As a sea of resplendent marchers make their way down East Tremont Avenue in the 17th annual Throggs Neck St. Patrick’s Day Parade, three honorees will take their positions at the front of the line.
This year’s grand marshals, Throggs Neck couple Agnes and Patrick Lynch, and honored clergy Msgr. John Graham are elated to be the key people of the parade, which steps off at noon on Sunday, March 15.
In interviews with the three Irish-Americans, a strong sense of the importance of the 2015 parade as a community event, as well as its religious significance, was evident.
“I think (the parade) is great for the community,” said Patrick Lynch, adding “it is a joyous day.”
Agnes and Patrick Lynch both immigrated to the United States from Ireland (counties Slingo and Kerry respectively).
They are active in St. Frances de Chantal parish in a number of capacities, they both said, and raised two daughters.
“It is a day of fun for the people of Throggs Neck, it reminds people of their heritage and even of their extended heritage,” said Agnes of the parade, adding that it is a day to honor Saint Patrick.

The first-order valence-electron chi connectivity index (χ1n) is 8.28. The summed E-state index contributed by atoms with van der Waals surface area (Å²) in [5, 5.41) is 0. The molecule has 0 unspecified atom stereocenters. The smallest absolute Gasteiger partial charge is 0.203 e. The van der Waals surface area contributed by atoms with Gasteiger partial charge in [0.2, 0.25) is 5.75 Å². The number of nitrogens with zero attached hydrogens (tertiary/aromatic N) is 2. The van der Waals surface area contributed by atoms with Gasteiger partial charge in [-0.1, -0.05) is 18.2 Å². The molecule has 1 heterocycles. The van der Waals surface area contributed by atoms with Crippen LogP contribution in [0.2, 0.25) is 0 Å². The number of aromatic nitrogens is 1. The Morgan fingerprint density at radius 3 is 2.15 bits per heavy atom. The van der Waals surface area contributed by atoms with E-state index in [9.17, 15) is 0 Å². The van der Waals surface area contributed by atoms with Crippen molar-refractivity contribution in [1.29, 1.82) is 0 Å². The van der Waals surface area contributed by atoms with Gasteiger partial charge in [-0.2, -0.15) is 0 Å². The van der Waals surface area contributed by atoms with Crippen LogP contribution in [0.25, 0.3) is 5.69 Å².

Msgr. Graham, the pastor of the Church of St. Raymond and a Catholic regional vicar, said that he had attended the parade twice before and that he hopes that March 15th spectacle sees beautiful weather and many attendees.
“I think it is a wonderful privilege that has been given me,” he said about being selected honored clergy by the parade committee.
The parade honors Saint Patrick, who Graham said is the patron saint of both Ireland and the Archdiocese of New York.
“I think one of the great characteristics of Patrick is that he is a missionary, always bringing the Gospel to people in very difficult circumstances,” he said.
Agnes and Patrick Lynch were married in 1959, and moved to Throggs Neck from Fordham in 1966.
They are both Eucharistic ministers.
In Ireland, Agnes grew up on a farm, and went to a one-room schoolhouse. She immigrated to the United States with her sisters.
Patrick represented County Kerry as part of the Kerry Football team in 1952 and 1953.
He later served in the United States Army after immigrating, and then went to work for forerunner agencies of the Metropolitan Transportation Authority’s New York City Transit, retiring in 1991.
Msgr. Graham said that his mother was born in County Mayo, and his father had immigrated several generations before.
The parade will make its way along East Tremont Avenue from Lafayette to Harding avenues. At Harding Avenue, there should be a reviewing stand.
A Mass and breakfast for marchers will take place at St. Benedict Church in the hours before the parade.
Over 20 Irish-Americans and community exemplars who are recently deceased will also be remembered as honorary grand marshals this year.